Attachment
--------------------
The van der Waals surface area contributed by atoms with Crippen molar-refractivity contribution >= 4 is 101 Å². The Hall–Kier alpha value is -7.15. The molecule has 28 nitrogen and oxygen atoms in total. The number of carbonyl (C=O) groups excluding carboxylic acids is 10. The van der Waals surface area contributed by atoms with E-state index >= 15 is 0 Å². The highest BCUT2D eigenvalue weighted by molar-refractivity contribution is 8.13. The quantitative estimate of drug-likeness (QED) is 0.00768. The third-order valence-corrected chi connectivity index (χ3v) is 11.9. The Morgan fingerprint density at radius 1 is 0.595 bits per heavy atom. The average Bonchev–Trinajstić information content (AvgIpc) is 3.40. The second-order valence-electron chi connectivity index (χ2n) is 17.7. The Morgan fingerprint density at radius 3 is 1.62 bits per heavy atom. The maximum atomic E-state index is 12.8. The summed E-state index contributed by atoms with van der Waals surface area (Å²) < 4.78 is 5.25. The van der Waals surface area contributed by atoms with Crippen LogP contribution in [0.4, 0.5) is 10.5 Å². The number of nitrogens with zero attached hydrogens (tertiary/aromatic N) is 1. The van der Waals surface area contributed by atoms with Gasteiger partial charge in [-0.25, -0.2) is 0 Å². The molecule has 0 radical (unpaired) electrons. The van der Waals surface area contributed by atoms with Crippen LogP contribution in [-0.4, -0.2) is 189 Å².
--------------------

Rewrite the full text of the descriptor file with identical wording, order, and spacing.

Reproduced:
The van der Waals surface area contributed by atoms with Crippen molar-refractivity contribution >= 4 is 101 Å². The Hall–Kier alpha value is -7.15. The molecule has 28 nitrogen and oxygen atoms in total. The number of carbonyl (C=O) groups excluding carboxylic acids is 10. The van der Waals surface area contributed by atoms with E-state index >= 15 is 0 Å². The highest BCUT2D eigenvalue weighted by molar-refractivity contribution is 8.13. The quantitative estimate of drug-likeness (QED) is 0.00768. The third-order valence-corrected chi connectivity index (χ3v) is 11.9. The Morgan fingerprint density at radius 1 is 0.595 bits per heavy atom. The average Bonchev–Trinajstić information content (AvgIpc) is 3.40. The second-order valence-electron chi connectivity index (χ2n) is 17.7. The Morgan fingerprint density at radius 3 is 1.62 bits per heavy atom. The maximum atomic E-state index is 12.8. The summed E-state index contributed by atoms with van der Waals surface area (Å²) < 4.78 is 5.25. The van der Waals surface area contributed by atoms with Crippen LogP contribution in [0.4, 0.5) is 10.5 Å². The number of nitrogens with zero attached hydrogens (tertiary/aromatic N) is 1. The van der Waals surface area contributed by atoms with Gasteiger partial charge in [-0.25, -0.2) is 0 Å². The molecule has 0 radical (unpaired) electrons. The van der Waals surface area contributed by atoms with Crippen LogP contribution in [-0.4, -0.2) is 189 Å².